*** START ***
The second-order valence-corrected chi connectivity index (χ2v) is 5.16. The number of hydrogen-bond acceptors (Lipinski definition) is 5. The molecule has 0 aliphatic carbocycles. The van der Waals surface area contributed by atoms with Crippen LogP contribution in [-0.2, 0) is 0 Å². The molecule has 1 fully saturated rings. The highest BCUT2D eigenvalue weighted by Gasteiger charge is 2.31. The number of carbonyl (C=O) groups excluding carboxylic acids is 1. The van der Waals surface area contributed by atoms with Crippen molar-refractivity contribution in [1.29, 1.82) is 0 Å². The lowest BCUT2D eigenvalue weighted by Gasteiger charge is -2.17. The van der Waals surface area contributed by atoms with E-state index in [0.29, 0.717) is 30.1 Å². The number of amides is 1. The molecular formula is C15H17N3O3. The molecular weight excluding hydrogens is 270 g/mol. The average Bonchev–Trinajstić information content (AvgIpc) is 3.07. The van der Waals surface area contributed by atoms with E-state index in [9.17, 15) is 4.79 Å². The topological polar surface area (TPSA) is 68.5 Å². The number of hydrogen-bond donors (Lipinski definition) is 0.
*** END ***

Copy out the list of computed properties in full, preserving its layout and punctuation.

The second-order valence-corrected chi connectivity index (χ2v) is 5.16. The number of hydrogen-bond acceptors (Lipinski definition) is 5. The molecule has 0 aliphatic carbocycles. The van der Waals surface area contributed by atoms with Crippen LogP contribution in [-0.2, 0) is 0 Å². The molecule has 1 fully saturated rings. The highest BCUT2D eigenvalue weighted by Gasteiger charge is 2.31. The number of carbonyl (C=O) groups excluding carboxylic acids is 1. The van der Waals surface area contributed by atoms with Crippen molar-refractivity contribution in [1.29, 1.82) is 0 Å². The lowest BCUT2D eigenvalue weighted by Gasteiger charge is -2.17. The van der Waals surface area contributed by atoms with E-state index in [0.29, 0.717) is 30.1 Å². The number of amides is 1. The molecular formula is C15H17N3O3. The molecular weight excluding hydrogens is 270 g/mol. The average Bonchev–Trinajstić information content (AvgIpc) is 3.07. The van der Waals surface area contributed by atoms with E-state index in [9.17, 15) is 4.79 Å². The topological polar surface area (TPSA) is 68.5 Å². The number of hydrogen-bond donors (Lipinski definition) is 0.